Eighteen people have been indicted on charges they took part in a bank fraud and identity theft scheme that raked in at least $1.4 million.
Prosecutors say the suspects deposited thousands of counterfeit checks into hundreds of bank accounts and recruited the help of crooked bank employees to acquire the victims' personal information.
Manhattan District Attorney Robert Morgenthau says the case involves hundreds of customers from commercial banks in Manhattan which included JPMorgan Chase & Co. HSBC Holdings, Toronto-Dominion Bank and Wachovia.
25-year-old James Malloy of the Bronx was the master forger in the ring, according to authorities. Malloy who was already convicted on counterfeiting charges for another unrelated crime, was out on bail awaiting sentencing when he allegedly committed the new crimes.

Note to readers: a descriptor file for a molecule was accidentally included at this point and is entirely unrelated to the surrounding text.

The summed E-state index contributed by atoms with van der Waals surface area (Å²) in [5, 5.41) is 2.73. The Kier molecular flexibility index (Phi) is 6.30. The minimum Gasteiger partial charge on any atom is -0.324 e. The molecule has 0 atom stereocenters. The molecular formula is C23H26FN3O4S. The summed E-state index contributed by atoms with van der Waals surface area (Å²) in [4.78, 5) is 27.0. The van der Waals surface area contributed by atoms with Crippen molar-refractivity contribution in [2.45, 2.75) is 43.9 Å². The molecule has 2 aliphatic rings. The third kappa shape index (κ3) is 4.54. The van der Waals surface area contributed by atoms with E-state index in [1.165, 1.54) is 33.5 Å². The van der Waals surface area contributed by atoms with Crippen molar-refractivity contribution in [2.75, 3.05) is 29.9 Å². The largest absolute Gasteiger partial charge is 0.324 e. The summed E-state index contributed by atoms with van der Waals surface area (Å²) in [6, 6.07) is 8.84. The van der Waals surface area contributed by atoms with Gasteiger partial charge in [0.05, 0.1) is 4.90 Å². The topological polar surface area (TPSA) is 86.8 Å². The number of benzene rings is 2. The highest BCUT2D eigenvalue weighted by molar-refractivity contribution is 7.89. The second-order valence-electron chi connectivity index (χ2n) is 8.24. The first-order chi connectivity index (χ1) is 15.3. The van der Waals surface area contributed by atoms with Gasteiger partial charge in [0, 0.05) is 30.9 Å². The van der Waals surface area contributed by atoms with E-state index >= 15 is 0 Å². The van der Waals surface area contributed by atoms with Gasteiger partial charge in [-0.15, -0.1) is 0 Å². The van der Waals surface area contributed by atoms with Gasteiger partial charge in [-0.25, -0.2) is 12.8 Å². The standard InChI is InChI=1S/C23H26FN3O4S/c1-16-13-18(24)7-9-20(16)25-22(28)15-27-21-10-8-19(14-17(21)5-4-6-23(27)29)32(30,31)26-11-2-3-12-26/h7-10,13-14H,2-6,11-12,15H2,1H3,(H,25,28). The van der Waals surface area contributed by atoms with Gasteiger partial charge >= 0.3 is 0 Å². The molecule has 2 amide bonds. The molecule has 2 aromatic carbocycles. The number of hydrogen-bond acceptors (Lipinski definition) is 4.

Authorities say he apparently used magnetic ink and high-stock paper to make his own checks. Recruited bank tellers would provide the scammers with legitimate canceled checks, which police say would allow them to make the forgeries.
The alleged crimes took place between October 2007 and February 2009, prosecutors said.
The scheme came to light when the suspects forged checks on a New York City Police Department account last May. The NYPD's Property Clerk's Office notified the Special Fraud Squad, which began an investigation.Copyright © 2014, Los Angeles Times